The belief that Jesus is God, the Son of God, or a person of the Trinity, is incompatible with Jewish theology. Jews believe Jesus did not fulfill messianic prophecies that establish the criteria for the coming of the messiah.  Authoritative texts of Judaism reject Jesus as God, Divine Being, intermediary between humans and God, messiah or saint. Belief in the Trinity is also held to be incompatible with Judaism, as are a number of other tenets of Christianity.

In Judaism, the idea of God as a duality or trinity is heretical — it is even considered by some polytheistic.  According to Judaic beliefs, the Torah rules out a trinitarian God in Deuteronomy (6:4): “Hear Israel, the Lord is our God, the Lord is one.”

Judaism teaches that it is heretical for any man to claim to be God, part of God, or the literal son of God. The Jerusalem Talmud (Ta’anit 2:1) states explicitly: “if a man claims to be God, he is a liar.”                                                            Read the full article

 

 

 

The Meaning of Easter

It’s not about the Easter bunny eggs which is a symbol of the empty tomb.easter-egg

It is how Wright explains it in a few words. Jesus resurrection is announcing His Lordship to the entire world and a new creation, making his kingdom come on earth as in heaven!. Amen, brother Wright.

In ‘Surprise by Hope’ NT Wright –

Easter has a very this-worldly, present-age meaning.  Jesus is raised, so he is the Messiah, and therefore he is the world’s true Lord; Jesus is raised, so God’s new creation has begun—and we, his followers, have a job to do!  Jesus is raised so we must act as his heralds, announcing his lordship to the entire world, making his kingdom come on earth as in heaven!  To be sure, as early as Paul the resurrection of Jesus is firmly linked to the final resurrection of all God’s people.

The challenge is in fact the challenge of new creation.  To put it at its most basic:  the resurrection of Jesus offers itself, to the student of history or science no less than the Christian or the theologian: not as an odd event within the world as it is but as the utterly characteristic, prototypical, and foundational event within the world as it has begun to be.  It is not an absurd event within the old world but the symbol and starting point of the new world.  The claim advanced in Christianity is of that magnitude:  Jesus of Nazareth ushers in not simply a new religious possibility, not simply new ethic or a new way of salvation, but a new creation.

The Parable of the Sower

This particular parable intrigues me because the four grounds the seeds fell on describe how Christians reap the Word that were sown to them.  If the Word is Christ and he was at one time sown into our lives, we must ask how does He fit into our lives today?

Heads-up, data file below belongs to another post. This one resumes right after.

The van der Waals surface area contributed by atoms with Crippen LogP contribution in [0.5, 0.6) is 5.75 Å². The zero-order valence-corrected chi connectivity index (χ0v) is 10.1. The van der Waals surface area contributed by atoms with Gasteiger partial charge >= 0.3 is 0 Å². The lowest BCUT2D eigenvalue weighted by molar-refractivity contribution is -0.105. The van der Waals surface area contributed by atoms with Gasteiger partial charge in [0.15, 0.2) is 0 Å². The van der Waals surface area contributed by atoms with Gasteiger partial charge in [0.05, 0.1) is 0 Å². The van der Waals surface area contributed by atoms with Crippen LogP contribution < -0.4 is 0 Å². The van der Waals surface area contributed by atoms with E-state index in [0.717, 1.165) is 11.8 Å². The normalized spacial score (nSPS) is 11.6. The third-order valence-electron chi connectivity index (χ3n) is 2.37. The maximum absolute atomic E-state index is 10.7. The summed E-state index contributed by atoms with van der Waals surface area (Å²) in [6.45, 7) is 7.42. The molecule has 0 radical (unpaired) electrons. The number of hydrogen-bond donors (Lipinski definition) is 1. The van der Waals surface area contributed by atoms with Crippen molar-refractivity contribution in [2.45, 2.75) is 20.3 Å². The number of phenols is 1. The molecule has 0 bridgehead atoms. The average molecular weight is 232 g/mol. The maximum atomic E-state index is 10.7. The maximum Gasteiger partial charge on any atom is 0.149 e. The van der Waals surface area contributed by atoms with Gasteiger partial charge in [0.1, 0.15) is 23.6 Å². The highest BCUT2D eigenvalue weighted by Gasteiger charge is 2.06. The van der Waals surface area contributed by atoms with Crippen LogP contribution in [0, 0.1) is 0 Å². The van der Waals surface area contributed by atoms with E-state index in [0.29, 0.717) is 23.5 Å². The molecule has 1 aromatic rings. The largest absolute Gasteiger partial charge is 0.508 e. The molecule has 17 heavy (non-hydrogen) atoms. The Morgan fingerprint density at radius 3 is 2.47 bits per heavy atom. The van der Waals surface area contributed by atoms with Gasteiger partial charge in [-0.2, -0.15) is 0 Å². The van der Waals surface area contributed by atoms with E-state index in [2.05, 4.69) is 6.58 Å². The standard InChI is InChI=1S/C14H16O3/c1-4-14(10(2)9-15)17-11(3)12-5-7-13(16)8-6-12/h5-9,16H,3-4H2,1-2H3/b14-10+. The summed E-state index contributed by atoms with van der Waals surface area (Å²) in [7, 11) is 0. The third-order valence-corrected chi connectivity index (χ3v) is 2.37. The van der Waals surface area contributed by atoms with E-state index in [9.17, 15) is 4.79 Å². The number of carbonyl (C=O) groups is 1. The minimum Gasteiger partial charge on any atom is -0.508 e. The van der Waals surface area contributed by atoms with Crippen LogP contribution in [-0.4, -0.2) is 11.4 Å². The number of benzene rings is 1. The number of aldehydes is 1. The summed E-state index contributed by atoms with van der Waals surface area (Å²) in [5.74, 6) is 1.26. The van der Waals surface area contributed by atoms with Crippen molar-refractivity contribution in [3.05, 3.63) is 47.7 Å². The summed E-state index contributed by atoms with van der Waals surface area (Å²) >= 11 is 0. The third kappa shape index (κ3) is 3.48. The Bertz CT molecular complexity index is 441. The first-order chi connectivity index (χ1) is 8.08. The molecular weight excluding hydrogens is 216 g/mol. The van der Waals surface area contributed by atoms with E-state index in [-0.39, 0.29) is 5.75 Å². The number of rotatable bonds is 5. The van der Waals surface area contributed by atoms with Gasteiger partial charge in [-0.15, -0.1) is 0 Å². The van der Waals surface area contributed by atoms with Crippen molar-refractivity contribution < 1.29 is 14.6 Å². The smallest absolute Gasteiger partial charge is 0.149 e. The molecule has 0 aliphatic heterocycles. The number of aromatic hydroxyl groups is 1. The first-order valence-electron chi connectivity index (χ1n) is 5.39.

Jesus explained to the large crowd – 

14 The sower sows the word. 15 And these are the ones along the path, where the word is sown: when they hear, Satan immediately comes and takes away the word that is sown in them. 16 And these are the ones sown on rocky ground: the ones who, when they hear the word, immediately receive it with joy. 17 And they have no root in themselves, but endure for a while; then, when tribulation or persecution arises on account of the word, immediately they fall away. 18 And others are the ones sown among thorns. They are those who hear the word, 19 but the cares of the world and the deceitfulness of riches and the desires for other things enter in and choke the word, and it proves unfruitful. 20 But those that were sown on the good soil are the ones who hear the word and accept it and bear fruit, thirtyfold and sixtyfold and a hundredfold.” (Mark 4:14-20)

It is never too late to get on the good soil, and to advance the Kingdom on a ground where it can bear much fruit.  Our Lord is giving us this opportunity now!!

“Everyone then who hears these words of mine and does them will be like a wise man who built his house on the rock. (Matt 7:24) 

And everyone who hears these words of mine and does not do them will be like a foolish man who built his house on the sand.  (Matt 7:26)

Christian Zionism

Start your investigation into the promoted religion of Christian Zionism by watching our compelling, 32 minute documentary:

What is Christian Zionism

 

 

This largely political activity is a lifelong work of discovery by the founders of We Hold These Truths. Christian Zionism is confusing because it masquerades as a faith. We may have been the first to define Christian Zionism as: “the belief that the present day State of Israel is the fulfillment of Biblical prophesy. ”As such, Israel has assumed a semi-god status in the minds of some 50 million or more professing Christians.

 

 

Israel Is Walling Off Bethlehem, The Birth Place of Jesus

Millions of American Christians are unaware of the plight of the city of Bethlehem and its Palestinian inhabitants in the West Bank of Palestine. The Israeli built separation wall snakes its way around Bethlehem, even cutting off Palestinians from their own land and nearby Jerusalem. This story is courageously told by Palestinian filmmaker, Leila Sansour in her Open, Bethlehem documentary that is part of a campaign to educate her fellow Christians and the world about the stranglehold by Israel that is slowly causing Palestinian Christians to leave the Holy Land because of the hardships imposed by the military occupation.

To increase the awareness of what is happening to Bethlehem, a Bethlehem Passport is being issued by the OPEN, BETHLEHEM campaign in partnership with the Governorate of Bethlehem.  So far, the passport has been granted to more than 500 people around the world, including church leaders and heads of states, such as Archbishop Rowan Williams, Pope Benedict XVI, Archbishop Desmond Tutu and President Jimmy Carter. The passport states: “In that the bearer of this passport is a citizen of Bethlehem; that they recognize this ancient city provides a light to the world, and to all people who uphold the values of a just and open society; that they will remain a true friend to Bethlehem through its imprisonment, and that they will strive to keep the ideals of Bethlehem alive as long as the wall stands; we ask you to respect the bearer of the passport and to let them pass freely.”More on this article